Hober Mallow wrote:
The films experience has changed a great deal even from the time I was a kid in the 80s. Going to the movies was an event. We had home video, but we sometimes had to wait years after a film's theatrical run for it to be released on VHS. Now the DVD and bluray special features are being edited even before a film has been released to theaters. You see a preview for a movie you'd like to see, blink, and then the DVD's already out. Sometimes a film is released to a streaming service like Netflix before the theatrical release.
Audience reaction isn't the same, either. My favorite movies memories are the ones where the crowd really gets into the excitement, laughing, cheering, feeding off one another's energy. These days, when I see an action FX flick like "Transformers" or even Trek films, the audience more often than not just stares passively at the screen.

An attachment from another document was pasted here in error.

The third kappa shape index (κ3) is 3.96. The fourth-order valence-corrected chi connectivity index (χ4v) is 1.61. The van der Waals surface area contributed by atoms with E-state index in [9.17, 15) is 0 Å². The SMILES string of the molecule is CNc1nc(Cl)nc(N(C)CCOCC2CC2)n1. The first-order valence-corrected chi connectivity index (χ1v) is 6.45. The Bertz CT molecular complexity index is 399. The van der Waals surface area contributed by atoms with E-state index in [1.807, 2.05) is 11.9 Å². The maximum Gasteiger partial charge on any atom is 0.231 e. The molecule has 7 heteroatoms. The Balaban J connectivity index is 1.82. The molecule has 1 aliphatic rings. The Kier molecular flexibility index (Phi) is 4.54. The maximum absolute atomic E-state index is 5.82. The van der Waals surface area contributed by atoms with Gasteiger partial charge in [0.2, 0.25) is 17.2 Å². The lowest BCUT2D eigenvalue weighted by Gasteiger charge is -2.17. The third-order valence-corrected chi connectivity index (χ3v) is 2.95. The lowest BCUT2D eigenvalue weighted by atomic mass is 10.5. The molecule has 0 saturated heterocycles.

At some point, we de-mythologized what was a modern mythological experience.
I agree wholeheartedly. There were times in the early seventies through the eighties in which we applauded the conclusion of the movie, something that probably would be seen as ridiculous today as no performers are on stage. We communally celebrated the event of the film and were glad to experience being surrounded with diverse people who wanted to be together to have that experience.
In many ways, while there are enormous growing opportunities to network and share and celebrate our individual circumstancecs through social media, when polled people describe growing alienation and isolation. What an odd occurance!
The deconstruction of the hero and the saga (from things like Viking myth) have resulted in more and more flawed heroes and finally anti-heroes. There's not enough balance and I think this is partially why Star Trek is becoming less relevant.
If there was a clear chance of commericial success in a new Star Trek television series would any production company hesitate to create one? I doubt it. There are social, economic, artistic, and ideological changes that are making it more difficult to be on television.